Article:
Chicken Taj Mahal sign

Urban Coop Spotlight: Stacy in Eagle River

About three years ago, Stacy helped a friend research backyard chicken keeping. After learning so much about urban egg hens, she was inspired to build a coop in her Eagle River yard and ordered a shipment of chicks.

chicken coop in Eagle River, Alaska

Building a chicken coop around trees

When Stacy and her husband were building the run area, they chose to leave two dead cherry trees in the ground and build around them.

Those small trees are now a fun spot for her chickens to receive hanging treats, like chickweed from around the yard.

dead trees inside chicken run

When Stacy hangs chickweed from the tree branches, her hens have a blast hopping around, tugging it down for snacks. It’s great entertainment for them and the whole flock gets into it.

backyard hens with chickweed

Chickens and ducks, living in harmony

Stacy started with just chickens but now has two female ducks, too. She loves the variety of eggs, and thinks the duck eggs actually taste better than her chicken eggs.

Her coop and run area have some special accommodations to make the living space work for both chickens and ducks.

  • kiddie pool – ducks need water to be happy.
  • chicken feed and duck feed – she says she goes through the duck feed faster because the chickens generally prefer it, but she offers them both.
  • separate nesting boxes – the nesting boxes for her hens are elevated so the ducks can’t reach them. She has a separate ground-level nesting area for the ducks.
  • raised waterer for chickens – to avoid the ducks quickly dirtying it.

Whenever ducks have access to water, they quickly make it dirty. To avoid having ducks put bill fulls of dirt and mud directly into the waterer, Stacy raised the chicken water container by putting it up onto several layers of bricks.

raised chicken waterer

This way her chickens can hop up and reach it, but her ducks can’t make it dirty quite as easily.

Here’s a photo of the chicken nesting boxes inside the coop. The small doorway on the bottom left of the photo leads to the ground-level duck nesting box area.

chicken coop nest boxes

Children’s playhouse converted into a dust bath house

When Stacy’s uncle had a playhouse he was going to get rid of, she quickly claimed it for her chicken run.

It’s set up on one side of the run area and has a dust bath bin inside of it full of wood ashes, DE and dirt.

playhouse in chicken run

Surrounded by raspberry plants working their way through the fence, the children’s playhouse works great because it keeps rain out of the dust bin, ensuring her hens always have a dry dust area to play in. And they sure do love it.

chicken dust bin

Raspberry bushes for the chickens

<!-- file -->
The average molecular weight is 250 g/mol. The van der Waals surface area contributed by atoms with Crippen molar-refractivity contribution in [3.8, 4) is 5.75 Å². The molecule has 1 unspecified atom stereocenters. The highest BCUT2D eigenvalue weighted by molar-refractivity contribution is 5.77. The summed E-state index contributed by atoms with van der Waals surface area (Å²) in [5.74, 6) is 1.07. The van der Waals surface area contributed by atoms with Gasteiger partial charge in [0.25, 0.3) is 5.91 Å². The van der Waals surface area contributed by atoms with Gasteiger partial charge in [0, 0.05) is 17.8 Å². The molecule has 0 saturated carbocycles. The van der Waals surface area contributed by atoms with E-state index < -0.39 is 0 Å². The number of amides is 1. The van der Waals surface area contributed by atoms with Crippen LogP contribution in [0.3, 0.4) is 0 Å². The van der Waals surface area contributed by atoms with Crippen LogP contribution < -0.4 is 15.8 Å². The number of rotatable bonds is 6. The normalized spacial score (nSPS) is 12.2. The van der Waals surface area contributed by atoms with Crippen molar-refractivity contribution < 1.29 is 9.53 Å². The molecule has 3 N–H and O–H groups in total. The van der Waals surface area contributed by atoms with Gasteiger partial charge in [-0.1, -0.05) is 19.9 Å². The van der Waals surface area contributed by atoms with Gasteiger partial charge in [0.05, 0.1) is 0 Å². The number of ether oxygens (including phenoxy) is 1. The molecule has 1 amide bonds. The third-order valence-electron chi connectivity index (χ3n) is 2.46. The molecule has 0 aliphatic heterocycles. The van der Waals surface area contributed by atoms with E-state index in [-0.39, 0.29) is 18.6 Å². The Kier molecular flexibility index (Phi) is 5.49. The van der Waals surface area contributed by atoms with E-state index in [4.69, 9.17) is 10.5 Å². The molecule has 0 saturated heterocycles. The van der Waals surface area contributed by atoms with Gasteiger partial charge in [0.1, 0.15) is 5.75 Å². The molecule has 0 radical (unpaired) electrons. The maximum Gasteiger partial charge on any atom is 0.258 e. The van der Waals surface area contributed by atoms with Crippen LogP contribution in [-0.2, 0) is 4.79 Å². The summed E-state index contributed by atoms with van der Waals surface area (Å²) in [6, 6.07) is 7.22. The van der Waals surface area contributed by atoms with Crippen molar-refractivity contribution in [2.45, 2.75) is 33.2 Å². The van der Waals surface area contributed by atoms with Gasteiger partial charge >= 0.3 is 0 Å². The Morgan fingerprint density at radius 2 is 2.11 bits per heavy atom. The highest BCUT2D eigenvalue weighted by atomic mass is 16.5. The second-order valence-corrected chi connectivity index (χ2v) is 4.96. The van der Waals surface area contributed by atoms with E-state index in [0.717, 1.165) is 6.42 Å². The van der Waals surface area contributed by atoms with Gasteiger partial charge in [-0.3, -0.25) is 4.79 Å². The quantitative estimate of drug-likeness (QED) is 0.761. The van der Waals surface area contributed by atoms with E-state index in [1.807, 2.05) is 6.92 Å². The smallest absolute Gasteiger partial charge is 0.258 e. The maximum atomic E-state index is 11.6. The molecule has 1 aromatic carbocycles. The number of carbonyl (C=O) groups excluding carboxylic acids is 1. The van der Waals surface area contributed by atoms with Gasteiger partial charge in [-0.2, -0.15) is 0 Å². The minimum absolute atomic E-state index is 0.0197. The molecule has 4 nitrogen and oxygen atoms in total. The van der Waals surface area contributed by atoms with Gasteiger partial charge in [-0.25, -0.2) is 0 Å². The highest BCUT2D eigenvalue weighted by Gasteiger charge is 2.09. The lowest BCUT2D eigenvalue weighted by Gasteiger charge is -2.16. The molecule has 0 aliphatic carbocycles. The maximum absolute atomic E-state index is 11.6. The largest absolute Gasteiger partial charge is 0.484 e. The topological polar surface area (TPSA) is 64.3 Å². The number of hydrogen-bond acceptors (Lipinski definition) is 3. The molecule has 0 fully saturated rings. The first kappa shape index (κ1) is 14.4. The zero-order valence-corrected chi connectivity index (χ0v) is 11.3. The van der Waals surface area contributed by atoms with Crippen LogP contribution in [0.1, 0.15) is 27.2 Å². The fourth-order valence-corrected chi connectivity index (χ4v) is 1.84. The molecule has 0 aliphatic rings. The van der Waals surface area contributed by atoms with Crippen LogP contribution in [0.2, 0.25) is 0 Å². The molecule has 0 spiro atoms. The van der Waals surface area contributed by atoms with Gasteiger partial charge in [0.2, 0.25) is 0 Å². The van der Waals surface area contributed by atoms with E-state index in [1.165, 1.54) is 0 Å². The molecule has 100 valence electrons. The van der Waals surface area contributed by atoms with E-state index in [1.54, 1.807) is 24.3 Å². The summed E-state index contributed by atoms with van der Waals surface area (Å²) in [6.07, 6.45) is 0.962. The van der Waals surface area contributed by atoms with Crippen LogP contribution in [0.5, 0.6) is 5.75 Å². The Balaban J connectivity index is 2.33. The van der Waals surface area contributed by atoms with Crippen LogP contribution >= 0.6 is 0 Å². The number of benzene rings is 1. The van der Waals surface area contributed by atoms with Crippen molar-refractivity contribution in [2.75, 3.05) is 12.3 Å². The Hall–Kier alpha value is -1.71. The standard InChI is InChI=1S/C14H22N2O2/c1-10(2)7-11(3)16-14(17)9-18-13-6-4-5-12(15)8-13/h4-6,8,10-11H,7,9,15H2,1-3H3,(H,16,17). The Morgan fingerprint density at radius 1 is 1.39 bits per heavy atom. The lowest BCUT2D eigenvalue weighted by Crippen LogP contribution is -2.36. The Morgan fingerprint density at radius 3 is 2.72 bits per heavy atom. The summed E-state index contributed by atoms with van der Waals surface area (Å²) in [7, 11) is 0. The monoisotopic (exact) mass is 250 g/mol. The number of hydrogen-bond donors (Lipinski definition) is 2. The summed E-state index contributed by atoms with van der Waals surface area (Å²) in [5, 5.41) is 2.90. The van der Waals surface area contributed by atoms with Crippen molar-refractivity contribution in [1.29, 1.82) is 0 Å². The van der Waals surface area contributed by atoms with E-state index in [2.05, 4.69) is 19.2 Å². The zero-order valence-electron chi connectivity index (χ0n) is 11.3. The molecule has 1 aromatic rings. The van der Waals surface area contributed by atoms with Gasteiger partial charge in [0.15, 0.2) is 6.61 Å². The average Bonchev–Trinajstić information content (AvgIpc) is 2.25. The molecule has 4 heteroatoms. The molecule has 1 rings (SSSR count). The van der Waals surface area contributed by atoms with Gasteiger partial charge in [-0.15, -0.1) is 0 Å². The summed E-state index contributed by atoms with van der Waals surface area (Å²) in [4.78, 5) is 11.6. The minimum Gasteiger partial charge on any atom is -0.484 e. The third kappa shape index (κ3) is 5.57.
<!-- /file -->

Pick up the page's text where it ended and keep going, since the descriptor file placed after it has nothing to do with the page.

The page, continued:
One side of her run is lined with tall raspberry plants that have started reaching inside of the run, offering the chickens fresh raspberries as treats, which they happily pluck off the ripe canes. Her birds go wild for raspberries!

When Stacy is picking the hard-to-reach raspberries for them, it’s very clear they know exactly what she’s doing and start getting excited, following her around, begging.

Here’s a hilarious video clip of one of her hens hopping straight into the air to grab a raspberry out of her fingers.

Encounter with a black bear in her Eagle River yard

One day she was out in the coop with her hens and a black bear walked up to the run. It put its paws up on the side of the fencing and shook it, like it was testing the strength.

After the black bear noticed Stacy there and made eye contact, it slowly backed away afraid, but as soon as she ran into the house and looked out the window, the bear came back.

Stacy scared the bear off and immediately put up an electric fence. That has worked really well to deter bears.

chicken coop electric fence warning

The electric fence has a main box that she keeps in the inside coop storage area and it plugs into an outlet. The wires then are routed outside and wrapped around the coop for protection.

electric fence box

The electric wires wrap around the coop and are held in place by yellow plastic holders. These yellow pieces hold the wires and there are several of them around the outside of the chicken fence.

chicken coop electric wires

The top of her coop is covered in chicken wire, a preventative safety measure for her hens, because she’s constantly seeing owls, eagles and hawks in the yard.

All of these predators – the bears and the aerial predators – are the reason she chose to build her coop with a large run, but not let her hens free range.

Everything likes to eat chicken, and she’s confident her chickens would be quickly eaten by something if they weren’t in the safety of their fully-fenced run area.

The chicken coop art gallery

Stacy’s coop and run are peppered with adorable, funny chicken decorations. Walking through, inside and out, was a treat that had me giggling.

She has a wood sign on the outside of the fenced run that reads, “Chicken Taj Mahal.”

chicken taj mahal sign

She also has a cute, vintage-looking farm eggs sign that she keeps inside the coop area. It reads, “Farm fresh eggs, 2 cents per dozen, organic free range.”

wood chicken coop sign

Then there’s piece of  rooster wall art in the coop, directly above the feed and grit dispensers.

chicken coop wall art

Stacy’s years as a backyard chicken owner in Eagle River have been a positive, fruitful experience.

She’s been learning more and more about different kinds of poultry and is always looking for her next addition to the flock. :)


If you live somewhere urban-ish and are interested in having your chicken coop featured, please click here to contact me!

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